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Thread: USB Microscope

  1. #1

    USB Microscope

    Over time I've used lots of ways of taking notes when working on watches. The best way for me is to take pictures as I take a watch apart. I've used a small point and shoot, and a DSLR with a macro lens, even a microscope at times. These methods have been somewhat complicated, moving the movement, or the camera, needing a tripod, etc. There are now relatively inexpensive USB microscopes which are ideal for this. This is what I use on a stand I made to hold a one way focusing rail, with a small camera mount attached to the focusing rail. I have a dedicated monitor for looking at the pictures I've taken when putting the movement back together. It is also the monitor that I use when using a movement timing program. Here's a picture of the USB microscope, with the monitor in the background.



    Here's a resulting picture. Not quite as sharp as a picture with a good macro, but plenty good for its purpose.



    It is at low magnification. It can be adjusted for high magnification, if one wants to look at something closely.



    The scratches on the jewel plate aren't from me. ;)

    (I may have shown something like this before. If so, my apologies for repeating.)

    Best wishes,
    Bob

  2. #2
    Grand Master number2's Avatar
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    Thanks for posting that, I'll look into something similar.

    n2
    "Once is happenstance. Twice is coincidence. The third time it's enemy action."

  3. #3
    Craftsman
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    Excellent, looks like the USB scopes have improved

  4. #4
    Journeyman
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    That looks like a really good set up and good image.
    If I get chance ( remember ) next time I'm in the watch shed i'll post up some of my pictures.

    There's a good chance they won't be as good as yours mind.
    I fitted my USB microscope on a dremel 3 in 1 work station.

    Paul.

  5. #5
    Apprentice Gr4ndp4's Avatar
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    Just ordered something similar from Amazon -
    https://www.amazon.co.uk/dp/B06WD843ZM/ref=TE_item
    at 14.99 how can I resist.

  6. #6
    I have a more retro microscope setup for a little lathe on a side bench, which is intended for pivot polishing, and the like. (The bigger lathe is in the work shed.) The mount for the microscope is a bit industrial, as I used some left over bits from a railing I put around the storage loft hatch.



    Best wishes,
    Bob

    PS And the bench top is half a pretty nice door the neighbor was getting rid of, and the stand is a chopping board from a charity shop. The other half of the door is a shelf in in the work shed. :)

    When we had the garden room put in, we had it in two parts. 2/3 of the garden room for books, chairs and a desk. 1/3 for me, however I wanted to arrange it. Here's what it looked like in the spring, after I build some benches, some storage stuff, and started to arrange the tools.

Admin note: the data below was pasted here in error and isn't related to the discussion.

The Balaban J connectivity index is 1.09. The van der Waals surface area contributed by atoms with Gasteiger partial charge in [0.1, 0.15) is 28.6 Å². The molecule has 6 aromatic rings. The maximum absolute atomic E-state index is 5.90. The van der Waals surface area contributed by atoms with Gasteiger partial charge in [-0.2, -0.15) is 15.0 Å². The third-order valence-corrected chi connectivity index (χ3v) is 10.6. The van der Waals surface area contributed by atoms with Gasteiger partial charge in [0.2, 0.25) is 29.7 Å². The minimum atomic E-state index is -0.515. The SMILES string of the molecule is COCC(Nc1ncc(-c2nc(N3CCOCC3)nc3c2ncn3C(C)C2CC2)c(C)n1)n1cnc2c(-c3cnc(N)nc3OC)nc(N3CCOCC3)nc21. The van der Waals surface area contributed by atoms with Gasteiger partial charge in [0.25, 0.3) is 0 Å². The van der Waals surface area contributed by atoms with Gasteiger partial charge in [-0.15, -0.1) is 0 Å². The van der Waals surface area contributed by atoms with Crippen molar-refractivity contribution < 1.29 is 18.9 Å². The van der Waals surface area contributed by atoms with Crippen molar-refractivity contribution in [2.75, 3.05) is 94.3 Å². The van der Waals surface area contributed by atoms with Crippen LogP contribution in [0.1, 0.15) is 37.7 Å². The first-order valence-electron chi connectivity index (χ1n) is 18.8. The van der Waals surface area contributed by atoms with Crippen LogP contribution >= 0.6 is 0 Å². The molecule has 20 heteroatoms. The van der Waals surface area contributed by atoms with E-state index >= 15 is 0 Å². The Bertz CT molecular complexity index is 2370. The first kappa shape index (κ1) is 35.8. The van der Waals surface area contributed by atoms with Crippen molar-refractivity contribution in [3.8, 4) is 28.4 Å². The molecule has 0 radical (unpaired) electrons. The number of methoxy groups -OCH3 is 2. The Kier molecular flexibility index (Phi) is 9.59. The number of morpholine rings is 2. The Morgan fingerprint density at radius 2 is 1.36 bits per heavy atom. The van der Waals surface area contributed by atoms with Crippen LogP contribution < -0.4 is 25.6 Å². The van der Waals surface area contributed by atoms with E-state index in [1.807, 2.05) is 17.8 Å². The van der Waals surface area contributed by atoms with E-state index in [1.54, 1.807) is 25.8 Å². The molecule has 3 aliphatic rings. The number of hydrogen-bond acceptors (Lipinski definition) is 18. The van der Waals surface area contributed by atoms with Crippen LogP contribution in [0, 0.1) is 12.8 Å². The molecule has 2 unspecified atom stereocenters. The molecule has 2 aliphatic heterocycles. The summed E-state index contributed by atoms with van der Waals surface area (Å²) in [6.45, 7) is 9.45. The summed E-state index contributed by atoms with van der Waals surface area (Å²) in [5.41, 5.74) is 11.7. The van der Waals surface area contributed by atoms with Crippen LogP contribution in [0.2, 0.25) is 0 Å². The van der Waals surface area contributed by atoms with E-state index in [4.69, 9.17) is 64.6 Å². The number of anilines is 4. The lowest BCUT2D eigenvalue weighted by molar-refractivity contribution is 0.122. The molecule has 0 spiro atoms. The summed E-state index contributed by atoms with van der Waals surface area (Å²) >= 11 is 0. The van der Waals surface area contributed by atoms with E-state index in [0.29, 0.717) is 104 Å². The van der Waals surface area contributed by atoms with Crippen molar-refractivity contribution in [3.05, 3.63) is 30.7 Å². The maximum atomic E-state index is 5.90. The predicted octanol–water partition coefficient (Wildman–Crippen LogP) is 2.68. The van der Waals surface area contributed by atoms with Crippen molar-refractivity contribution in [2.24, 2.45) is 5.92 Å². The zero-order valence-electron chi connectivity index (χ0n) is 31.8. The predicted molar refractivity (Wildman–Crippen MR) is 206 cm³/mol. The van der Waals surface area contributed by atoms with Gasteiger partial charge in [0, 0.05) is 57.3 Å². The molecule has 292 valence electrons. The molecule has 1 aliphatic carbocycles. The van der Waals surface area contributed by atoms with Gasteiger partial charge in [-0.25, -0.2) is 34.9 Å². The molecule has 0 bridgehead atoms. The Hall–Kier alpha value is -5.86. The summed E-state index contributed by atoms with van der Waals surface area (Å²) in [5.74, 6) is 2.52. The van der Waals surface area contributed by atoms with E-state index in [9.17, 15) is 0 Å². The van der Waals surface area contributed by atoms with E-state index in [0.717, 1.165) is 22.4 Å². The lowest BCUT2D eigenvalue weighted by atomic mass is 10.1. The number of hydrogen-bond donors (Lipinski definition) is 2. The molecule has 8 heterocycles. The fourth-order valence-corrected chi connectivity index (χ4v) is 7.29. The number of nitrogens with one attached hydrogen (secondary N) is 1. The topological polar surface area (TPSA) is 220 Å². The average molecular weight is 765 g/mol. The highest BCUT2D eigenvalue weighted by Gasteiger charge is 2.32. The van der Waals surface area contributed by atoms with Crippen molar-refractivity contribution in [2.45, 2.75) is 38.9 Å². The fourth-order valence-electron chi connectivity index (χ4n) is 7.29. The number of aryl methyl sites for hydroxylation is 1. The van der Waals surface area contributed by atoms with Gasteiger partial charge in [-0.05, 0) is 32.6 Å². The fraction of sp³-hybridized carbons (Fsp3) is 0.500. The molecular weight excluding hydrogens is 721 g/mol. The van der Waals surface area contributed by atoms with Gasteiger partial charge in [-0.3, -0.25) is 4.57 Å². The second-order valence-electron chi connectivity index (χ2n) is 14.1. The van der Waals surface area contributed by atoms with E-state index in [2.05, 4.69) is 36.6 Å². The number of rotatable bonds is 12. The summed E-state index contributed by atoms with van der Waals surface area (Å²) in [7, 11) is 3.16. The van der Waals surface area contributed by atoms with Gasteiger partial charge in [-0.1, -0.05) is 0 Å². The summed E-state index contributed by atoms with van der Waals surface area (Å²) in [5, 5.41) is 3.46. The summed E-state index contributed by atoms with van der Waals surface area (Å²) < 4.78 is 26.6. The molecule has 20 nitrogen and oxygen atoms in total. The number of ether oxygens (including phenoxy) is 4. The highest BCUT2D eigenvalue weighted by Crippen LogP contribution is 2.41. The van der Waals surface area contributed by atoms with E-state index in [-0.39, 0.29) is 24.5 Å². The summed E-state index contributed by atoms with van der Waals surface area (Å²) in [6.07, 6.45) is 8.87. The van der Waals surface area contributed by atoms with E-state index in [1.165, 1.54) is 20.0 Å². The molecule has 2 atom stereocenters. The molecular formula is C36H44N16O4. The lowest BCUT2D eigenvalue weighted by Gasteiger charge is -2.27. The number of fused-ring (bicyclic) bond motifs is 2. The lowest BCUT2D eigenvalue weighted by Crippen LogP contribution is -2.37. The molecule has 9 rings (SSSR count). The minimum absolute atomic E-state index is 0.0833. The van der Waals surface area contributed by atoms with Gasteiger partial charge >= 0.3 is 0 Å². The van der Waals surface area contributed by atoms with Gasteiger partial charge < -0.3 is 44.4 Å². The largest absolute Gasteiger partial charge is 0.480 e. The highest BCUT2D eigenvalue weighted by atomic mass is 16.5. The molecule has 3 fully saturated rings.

RLF
    Last edited by rfrazier; 16th October 2018 at 22:24.

  7. #7
    Master AlphaOmega's Avatar
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    That USB microscope looks intriguing.

    Didn't know I wanted one until now.

  8. #8
    Craftsman
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    Quote Originally Posted by rfrazier View Post


    RLF
    Sherline?
    Dave

  9. #9
    Craftsman
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    Quote Originally Posted by rfrazier View Post

    When we had the garden room put in, we had it in two parts. 2/3 of the garden room for books, chairs and a desk. 1/3 for me, however I wanted to arrange it. Here's what it looked like in the spring, after I build some benches, some storage stuff, and started to arrange the tools.



    RLF
    Excellent set up, a small man cave.

  10. #10
    Quote Originally Posted by Dave S View Post
    Sherline?
    Dave
    Yes, good spot.

    Best wishes,
    Bob

  11. #11
    Craftsman
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    If you want a scope you can work under with lots of room, then I would suggest a Meiji scope ezm series is very good. Fit a 0.5x objective lense and then you easily get enough room for hands and tools underneath.

    I use one for oiling escapements and checking wear and oiling. I have it on an arm so it just gets swung out the way when not needed.

  12. #12
    Grand Master sundial's Avatar
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    I recognise the Elicar focus rail Bob I recall you buying it a few years ago :)

    That's a very neat and tidy workshop.

    Regards

    dunk
    " but the greatest gift the railways give to us is the proper treatment of time." John Betjeman , BBC Home Service radio broadcast 4 July 1940.

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